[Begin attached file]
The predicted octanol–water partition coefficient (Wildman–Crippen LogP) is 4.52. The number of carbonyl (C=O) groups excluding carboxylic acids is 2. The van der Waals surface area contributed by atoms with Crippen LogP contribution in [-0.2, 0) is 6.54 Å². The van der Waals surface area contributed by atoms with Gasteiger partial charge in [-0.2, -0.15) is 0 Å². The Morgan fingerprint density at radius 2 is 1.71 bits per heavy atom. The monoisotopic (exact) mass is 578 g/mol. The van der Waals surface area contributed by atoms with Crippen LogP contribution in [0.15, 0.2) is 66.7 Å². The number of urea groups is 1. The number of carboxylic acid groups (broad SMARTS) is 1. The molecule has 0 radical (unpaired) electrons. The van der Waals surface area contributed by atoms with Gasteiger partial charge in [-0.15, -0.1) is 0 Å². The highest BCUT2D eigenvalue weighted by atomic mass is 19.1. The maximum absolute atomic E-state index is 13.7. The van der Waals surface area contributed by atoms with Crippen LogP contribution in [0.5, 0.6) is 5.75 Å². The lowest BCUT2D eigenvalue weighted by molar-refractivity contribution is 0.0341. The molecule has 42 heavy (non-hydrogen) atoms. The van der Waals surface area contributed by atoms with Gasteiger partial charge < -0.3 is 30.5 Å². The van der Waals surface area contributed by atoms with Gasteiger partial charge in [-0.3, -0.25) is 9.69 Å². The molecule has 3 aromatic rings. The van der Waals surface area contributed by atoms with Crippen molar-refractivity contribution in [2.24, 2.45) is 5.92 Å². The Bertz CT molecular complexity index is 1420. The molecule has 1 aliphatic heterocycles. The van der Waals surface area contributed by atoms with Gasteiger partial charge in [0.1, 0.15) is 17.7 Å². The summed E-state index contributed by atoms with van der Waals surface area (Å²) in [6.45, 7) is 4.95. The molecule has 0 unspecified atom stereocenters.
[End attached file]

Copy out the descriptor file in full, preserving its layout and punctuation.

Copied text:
The predicted octanol–water partition coefficient (Wildman–Crippen LogP) is 4.52. The number of carbonyl (C=O) groups excluding carboxylic acids is 2. The van der Waals surface area contributed by atoms with Crippen LogP contribution in [-0.2, 0) is 6.54 Å². The van der Waals surface area contributed by atoms with Gasteiger partial charge in [-0.2, -0.15) is 0 Å². The Morgan fingerprint density at radius 2 is 1.71 bits per heavy atom. The monoisotopic (exact) mass is 578 g/mol. The van der Waals surface area contributed by atoms with Crippen LogP contribution in [0.15, 0.2) is 66.7 Å². The number of urea groups is 1. The number of carboxylic acid groups (broad SMARTS) is 1. The molecule has 0 radical (unpaired) electrons. The van der Waals surface area contributed by atoms with Gasteiger partial charge in [-0.15, -0.1) is 0 Å². The highest BCUT2D eigenvalue weighted by atomic mass is 19.1. The maximum absolute atomic E-state index is 13.7. The van der Waals surface area contributed by atoms with Crippen LogP contribution in [0.5, 0.6) is 5.75 Å². The lowest BCUT2D eigenvalue weighted by molar-refractivity contribution is 0.0341. The molecule has 42 heavy (non-hydrogen) atoms. The van der Waals surface area contributed by atoms with Gasteiger partial charge < -0.3 is 30.5 Å². The van der Waals surface area contributed by atoms with Gasteiger partial charge in [-0.3, -0.25) is 9.69 Å². The molecule has 3 aromatic rings. The van der Waals surface area contributed by atoms with Crippen molar-refractivity contribution in [2.24, 2.45) is 5.92 Å². The Bertz CT molecular complexity index is 1420. The molecule has 1 aliphatic heterocycles. The van der Waals surface area contributed by atoms with Gasteiger partial charge in [0.1, 0.15) is 17.7 Å². The summed E-state index contributed by atoms with van der Waals surface area (Å²) in [6.45, 7) is 4.95. The molecule has 0 unspecified atom stereocenters.